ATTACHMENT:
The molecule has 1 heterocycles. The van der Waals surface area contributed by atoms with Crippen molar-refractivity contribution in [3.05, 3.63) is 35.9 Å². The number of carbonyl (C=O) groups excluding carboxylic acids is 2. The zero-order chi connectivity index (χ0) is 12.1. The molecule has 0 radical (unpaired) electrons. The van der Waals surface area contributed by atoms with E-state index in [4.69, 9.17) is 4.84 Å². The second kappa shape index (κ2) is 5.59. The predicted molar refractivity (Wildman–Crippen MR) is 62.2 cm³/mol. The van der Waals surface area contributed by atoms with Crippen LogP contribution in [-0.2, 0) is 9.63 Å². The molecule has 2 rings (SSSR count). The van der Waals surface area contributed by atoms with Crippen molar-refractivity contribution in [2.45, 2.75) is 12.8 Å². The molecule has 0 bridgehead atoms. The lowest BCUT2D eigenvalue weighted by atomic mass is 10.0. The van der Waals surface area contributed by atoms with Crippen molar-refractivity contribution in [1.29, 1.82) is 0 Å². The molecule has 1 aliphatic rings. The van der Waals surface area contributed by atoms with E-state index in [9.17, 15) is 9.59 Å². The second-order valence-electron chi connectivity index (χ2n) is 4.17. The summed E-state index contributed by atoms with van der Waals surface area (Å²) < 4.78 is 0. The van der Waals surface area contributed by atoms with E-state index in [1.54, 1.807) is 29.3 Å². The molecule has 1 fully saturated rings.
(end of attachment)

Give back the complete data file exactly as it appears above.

The molecule has 1 heterocycles. The van der Waals surface area contributed by atoms with Crippen molar-refractivity contribution in [3.05, 3.63) is 35.9 Å². The number of carbonyl (C=O) groups excluding carboxylic acids is 2. The zero-order chi connectivity index (χ0) is 12.1. The molecule has 0 radical (unpaired) electrons. The van der Waals surface area contributed by atoms with E-state index in [4.69, 9.17) is 4.84 Å². The second kappa shape index (κ2) is 5.59. The predicted molar refractivity (Wildman–Crippen MR) is 62.2 cm³/mol. The van der Waals surface area contributed by atoms with Crippen LogP contribution in [-0.2, 0) is 9.63 Å². The molecule has 2 rings (SSSR count). The van der Waals surface area contributed by atoms with Crippen molar-refractivity contribution in [2.45, 2.75) is 12.8 Å². The molecule has 0 bridgehead atoms. The lowest BCUT2D eigenvalue weighted by atomic mass is 10.0. The van der Waals surface area contributed by atoms with Crippen molar-refractivity contribution in [1.29, 1.82) is 0 Å². The molecule has 1 aliphatic rings. The van der Waals surface area contributed by atoms with E-state index in [9.17, 15) is 9.59 Å². The second-order valence-electron chi connectivity index (χ2n) is 4.17. The summed E-state index contributed by atoms with van der Waals surface area (Å²) < 4.78 is 0. The van der Waals surface area contributed by atoms with E-state index in [1.54, 1.807) is 29.3 Å². The molecule has 1 fully saturated rings.